Dangerous bacteria can multiply rapidly on perishable food that's left at room temperature for too long. No one wants food poisoning, so keep reading to discover how long chicken will last unrefrigerated.
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How long can chicken stay out of the fridge?
Whether it’s cooked or raw, chicken can sit at room temperature for up to two hours before it should be refrigerated, frozen, or discarded. In warm conditions above 90°F this time reduces to one hour.
Of course, the two-hour safety zone is just a recommendation and various factors will impact that time. Exposure is a good example. Meat should be covered whenever possible to stop contaminated air from contacting food. Placing the lid back on containers or using plastic clingwrap will both do a good job of protecting the chicken and discouraging bacteria growth. This applies to chicken that’s kept at an ambient temperature or chilled.
Temperature also affects how long chicken can stay out. If you’re having an outdoor potluck on a cool day in Maine, then your risk of food poisoning is much less than if you were having the same party in Hawaii. According to the USDA, chicken should be refrigerated at 40°F or lower. Warmer temperatures lead to a higher risk of foodborne sickness.
Can frozen chicken sit out longer than fresh?
Although it may be tempting to leave a frozen chicken on the bench to defrost for half a day, this is not recommended by the USDA. The two-hour safety rule still applies to frozen chicken. The safest option for defrosting is to leave it in the fridge overnight. For larger birds, you may need to allow longer.
If you're in a hurry, a faster method is to submerge the poultry in water. Completely cover the bird to ensure that water doesn't make contact. This will not only encourage bacteria growth but also can affect the texture of the meat. Change the water every 30 minutes for best results.
The quickest way to thaw chicken is to microwave it using the defrost setting. If you choose this option then it is important to cook the meat straight away.
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How long can pre-cooked chicken sit out?
Fully cooked rotisserie chickens and other types of fast food roast chicken should be refrigerated within 2 hours of purchase. The poultry is best sliced into pieces and refrigerated in sealed containers for up to four days. They can also be frozen for up to four months.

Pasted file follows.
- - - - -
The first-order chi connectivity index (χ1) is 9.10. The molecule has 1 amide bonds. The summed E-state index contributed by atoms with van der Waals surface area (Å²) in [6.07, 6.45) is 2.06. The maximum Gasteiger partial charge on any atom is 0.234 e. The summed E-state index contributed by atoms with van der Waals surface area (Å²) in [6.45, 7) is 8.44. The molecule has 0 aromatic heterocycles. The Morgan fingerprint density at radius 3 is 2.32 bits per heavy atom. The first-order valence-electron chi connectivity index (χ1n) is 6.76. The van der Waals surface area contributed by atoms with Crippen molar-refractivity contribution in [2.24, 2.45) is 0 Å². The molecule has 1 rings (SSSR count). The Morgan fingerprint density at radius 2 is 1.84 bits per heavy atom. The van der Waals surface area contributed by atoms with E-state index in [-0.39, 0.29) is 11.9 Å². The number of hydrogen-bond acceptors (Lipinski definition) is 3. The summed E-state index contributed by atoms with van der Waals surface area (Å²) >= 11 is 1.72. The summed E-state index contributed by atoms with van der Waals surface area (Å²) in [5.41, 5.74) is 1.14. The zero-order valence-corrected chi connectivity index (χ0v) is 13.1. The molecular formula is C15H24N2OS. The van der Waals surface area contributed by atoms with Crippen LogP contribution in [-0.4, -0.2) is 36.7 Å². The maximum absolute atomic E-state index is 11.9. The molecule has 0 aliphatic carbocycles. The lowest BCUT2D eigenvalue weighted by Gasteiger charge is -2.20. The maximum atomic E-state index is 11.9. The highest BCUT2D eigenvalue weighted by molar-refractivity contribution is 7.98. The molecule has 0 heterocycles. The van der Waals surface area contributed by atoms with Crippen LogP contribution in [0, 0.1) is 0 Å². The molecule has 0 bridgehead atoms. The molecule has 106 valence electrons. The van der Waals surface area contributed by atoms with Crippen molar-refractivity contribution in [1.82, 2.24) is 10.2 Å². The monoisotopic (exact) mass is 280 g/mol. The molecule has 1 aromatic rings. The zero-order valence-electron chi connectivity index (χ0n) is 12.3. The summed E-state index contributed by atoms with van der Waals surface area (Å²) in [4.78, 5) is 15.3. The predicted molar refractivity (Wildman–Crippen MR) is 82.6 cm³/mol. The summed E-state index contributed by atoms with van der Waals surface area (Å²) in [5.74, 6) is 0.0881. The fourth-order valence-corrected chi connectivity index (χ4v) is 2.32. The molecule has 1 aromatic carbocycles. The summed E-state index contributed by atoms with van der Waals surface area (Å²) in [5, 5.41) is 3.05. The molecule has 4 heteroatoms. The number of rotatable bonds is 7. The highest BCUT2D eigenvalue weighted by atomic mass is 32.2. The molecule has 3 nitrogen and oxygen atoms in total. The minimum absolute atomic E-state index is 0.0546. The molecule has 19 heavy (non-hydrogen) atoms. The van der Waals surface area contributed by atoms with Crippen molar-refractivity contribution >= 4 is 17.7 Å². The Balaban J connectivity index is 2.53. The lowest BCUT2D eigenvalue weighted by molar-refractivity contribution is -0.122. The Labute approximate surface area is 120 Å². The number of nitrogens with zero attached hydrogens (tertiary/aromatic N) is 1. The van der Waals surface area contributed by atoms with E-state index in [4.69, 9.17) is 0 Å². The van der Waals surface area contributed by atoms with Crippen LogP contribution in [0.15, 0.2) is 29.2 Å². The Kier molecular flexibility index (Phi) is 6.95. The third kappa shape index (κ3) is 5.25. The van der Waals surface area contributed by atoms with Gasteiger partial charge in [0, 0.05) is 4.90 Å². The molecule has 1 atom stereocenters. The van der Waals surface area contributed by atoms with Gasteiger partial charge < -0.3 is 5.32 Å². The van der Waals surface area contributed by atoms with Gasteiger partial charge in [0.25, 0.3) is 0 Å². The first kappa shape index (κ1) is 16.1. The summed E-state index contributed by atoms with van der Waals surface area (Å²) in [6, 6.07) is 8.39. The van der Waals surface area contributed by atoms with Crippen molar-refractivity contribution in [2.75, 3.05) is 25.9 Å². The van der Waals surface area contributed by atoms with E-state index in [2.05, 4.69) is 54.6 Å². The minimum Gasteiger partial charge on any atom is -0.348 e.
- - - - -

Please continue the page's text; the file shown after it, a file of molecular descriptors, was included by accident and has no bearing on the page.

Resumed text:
How long can stuffed chicken sit out?
The ingredients used to make stuffed chickens are highly perishable and should be treated with special care. If you bought frozen stuffed poultry, then follow the cooking instructions closely. It is essential for some products to be cooked from frozen to ensure safe eating.
Stuff your own chicken just before cooking to keep safe. The risk of foodborne illness is much higher than most other foods.
How long can chicken be refrigerated?
Raw chicken can be safely kept in the fridge for 1-2 days before it should be cooked, frozen, or discarded.
Cooked chicken is less prone to bacteria and will last 3-4 days refrigerated.
Chicken salads have and deli-sliced poultry will last three to five days.
How long can chicken be frozen for?
Chicken, like any food, can be frozen indefinitely without the fear of bacteria growth. However, the meat will start to degrade, losing its flavor and texture at different rates depending on the type of chicken.
A fresh whole chicken can be frozen for up to one year while the legs, breasts, and wings will last nine months. Other products like casseroles, fried chicken, ground chicken, and other types of cooked chicken will usually only last up to four months before losing quality.
Note: the above timeframes are based on a fridge temperature of 40°F or less and a freezer temperature of 0°F. We recommend investing in a suitable thermometer to test that your fridge is cool enough.
9 food safety tips for cooking chicken
- Make sure your chicken sits out in a clean area.
- Always keep cooked meat and other ingredients separate from raw meat.
- At the store, buy your poultry last so that it doesn't spend too much time out of the fridge. Try to go straight home after buying chicken rather than carrying out other errands.
- Transfer chicken to the fridge or freezer as soon as you get home.
- Avoid buying chicken from marketplaces that allow the meat to sit on a counter. Although uncommon in the United States, this is much more prevalent in some other countries.
- Rinsing chicken meat can encourage bacteria growth so try to avoid this practice if you can.
- Use one cutting board for chicken and a separate one for fruit and vegetables.
- When you buy chicken at the store do a quick touch test and make sure it feels cold.
- When in doubt, throw it out.
Whether chicken is cooked or raw, you’ve got a two-hour window to leave the meat out of the fridge. As you approach this timeframe, you’ll do well to refrigerate or freeze it. Chicken that sits out longer than two hours is best tossed out.
You’ll see some articles online talking about doing sight and smell tests to test if the poultry is okay. This is a dangerous game to play. Most of the worst food-borne illnesses like E.Coli are invisible so you can’t rely on visual cues. Instead, stick to time as your best guide.
Got questions about chicken storage? Please let us know in the comments below.